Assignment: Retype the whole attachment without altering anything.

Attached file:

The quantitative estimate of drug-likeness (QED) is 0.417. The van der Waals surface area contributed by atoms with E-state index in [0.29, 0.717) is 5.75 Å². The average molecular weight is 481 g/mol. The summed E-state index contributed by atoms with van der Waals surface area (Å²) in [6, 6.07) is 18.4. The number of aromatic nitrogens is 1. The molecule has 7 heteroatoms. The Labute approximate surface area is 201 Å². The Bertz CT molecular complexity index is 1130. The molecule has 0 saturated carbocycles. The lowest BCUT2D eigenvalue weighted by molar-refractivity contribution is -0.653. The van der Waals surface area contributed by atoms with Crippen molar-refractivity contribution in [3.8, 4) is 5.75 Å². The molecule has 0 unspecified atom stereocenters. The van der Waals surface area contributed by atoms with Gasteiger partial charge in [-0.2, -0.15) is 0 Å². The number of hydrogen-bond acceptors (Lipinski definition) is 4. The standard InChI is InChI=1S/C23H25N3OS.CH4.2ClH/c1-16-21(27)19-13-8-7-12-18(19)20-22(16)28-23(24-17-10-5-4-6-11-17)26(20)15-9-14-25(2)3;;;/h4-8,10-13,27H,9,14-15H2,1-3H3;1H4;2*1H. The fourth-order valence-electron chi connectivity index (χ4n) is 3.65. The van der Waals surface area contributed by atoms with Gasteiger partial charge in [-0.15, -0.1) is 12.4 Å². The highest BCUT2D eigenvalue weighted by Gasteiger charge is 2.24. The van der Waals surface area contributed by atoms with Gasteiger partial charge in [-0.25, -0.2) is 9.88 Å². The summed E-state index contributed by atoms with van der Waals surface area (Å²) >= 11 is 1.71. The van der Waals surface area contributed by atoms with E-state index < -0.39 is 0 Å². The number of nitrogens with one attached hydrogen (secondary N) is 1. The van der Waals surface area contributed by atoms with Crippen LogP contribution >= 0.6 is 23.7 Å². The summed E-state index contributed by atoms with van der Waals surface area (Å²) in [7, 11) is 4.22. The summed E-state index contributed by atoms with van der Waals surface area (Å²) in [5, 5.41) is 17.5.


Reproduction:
The quantitative estimate of drug-likeness (QED) is 0.417. The van der Waals surface area contributed by atoms with E-state index in [0.29, 0.717) is 5.75 Å². The average molecular weight is 481 g/mol. The summed E-state index contributed by atoms with van der Waals surface area (Å²) in [6, 6.07) is 18.4. The number of aromatic nitrogens is 1. The molecule has 7 heteroatoms. The Labute approximate surface area is 201 Å². The Bertz CT molecular complexity index is 1130. The molecule has 0 saturated carbocycles. The lowest BCUT2D eigenvalue weighted by molar-refractivity contribution is -0.653. The van der Waals surface area contributed by atoms with Crippen molar-refractivity contribution in [3.8, 4) is 5.75 Å². The molecule has 0 unspecified atom stereocenters. The van der Waals surface area contributed by atoms with Gasteiger partial charge in [-0.2, -0.15) is 0 Å². The number of hydrogen-bond acceptors (Lipinski definition) is 4. The standard InChI is InChI=1S/C23H25N3OS.CH4.2ClH/c1-16-21(27)19-13-8-7-12-18(19)20-22(16)28-23(24-17-10-5-4-6-11-17)26(20)15-9-14-25(2)3;;;/h4-8,10-13,27H,9,14-15H2,1-3H3;1H4;2*1H. The fourth-order valence-electron chi connectivity index (χ4n) is 3.65. The van der Waals surface area contributed by atoms with Gasteiger partial charge in [-0.15, -0.1) is 12.4 Å². The highest BCUT2D eigenvalue weighted by Gasteiger charge is 2.24. The van der Waals surface area contributed by atoms with Gasteiger partial charge in [-0.25, -0.2) is 9.88 Å². The summed E-state index contributed by atoms with van der Waals surface area (Å²) >= 11 is 1.71. The van der Waals surface area contributed by atoms with E-state index < -0.39 is 0 Å². The number of nitrogens with one attached hydrogen (secondary N) is 1. The van der Waals surface area contributed by atoms with Crippen LogP contribution >= 0.6 is 23.7 Å². The summed E-state index contributed by atoms with van der Waals surface area (Å²) in [7, 11) is 4.22. The summed E-state index contributed by atoms with van der Waals surface area (Å²) in [5, 5.41) is 17.5.